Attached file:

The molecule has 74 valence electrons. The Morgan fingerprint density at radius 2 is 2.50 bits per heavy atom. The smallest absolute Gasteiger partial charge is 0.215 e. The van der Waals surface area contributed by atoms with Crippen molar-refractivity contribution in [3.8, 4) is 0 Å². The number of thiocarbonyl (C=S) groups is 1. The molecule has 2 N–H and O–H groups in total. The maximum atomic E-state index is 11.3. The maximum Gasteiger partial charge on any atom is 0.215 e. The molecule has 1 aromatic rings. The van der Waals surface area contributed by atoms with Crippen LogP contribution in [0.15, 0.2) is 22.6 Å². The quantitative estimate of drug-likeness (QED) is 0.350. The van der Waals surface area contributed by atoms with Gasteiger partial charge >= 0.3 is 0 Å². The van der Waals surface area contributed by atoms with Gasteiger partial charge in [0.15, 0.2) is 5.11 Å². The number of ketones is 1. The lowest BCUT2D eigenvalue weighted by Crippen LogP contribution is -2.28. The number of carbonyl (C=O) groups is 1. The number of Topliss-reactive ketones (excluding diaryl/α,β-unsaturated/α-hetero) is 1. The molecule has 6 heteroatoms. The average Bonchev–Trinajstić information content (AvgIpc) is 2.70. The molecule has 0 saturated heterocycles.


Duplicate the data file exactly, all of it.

The molecule has 74 valence electrons. The Morgan fingerprint density at radius 2 is 2.50 bits per heavy atom. The smallest absolute Gasteiger partial charge is 0.215 e. The van der Waals surface area contributed by atoms with Crippen molar-refractivity contribution in [3.8, 4) is 0 Å². The number of thiocarbonyl (C=S) groups is 1. The molecule has 2 N–H and O–H groups in total. The maximum atomic E-state index is 11.3. The maximum Gasteiger partial charge on any atom is 0.215 e. The molecule has 1 aromatic rings. The van der Waals surface area contributed by atoms with Crippen LogP contribution in [0.15, 0.2) is 22.6 Å². The quantitative estimate of drug-likeness (QED) is 0.350. The van der Waals surface area contributed by atoms with Gasteiger partial charge >= 0.3 is 0 Å². The van der Waals surface area contributed by atoms with Gasteiger partial charge in [0.15, 0.2) is 5.11 Å². The number of ketones is 1. The lowest BCUT2D eigenvalue weighted by Crippen LogP contribution is -2.28. The number of carbonyl (C=O) groups is 1. The number of Topliss-reactive ketones (excluding diaryl/α,β-unsaturated/α-hetero) is 1. The molecule has 6 heteroatoms. The average Bonchev–Trinajstić information content (AvgIpc) is 2.70. The molecule has 0 saturated heterocycles.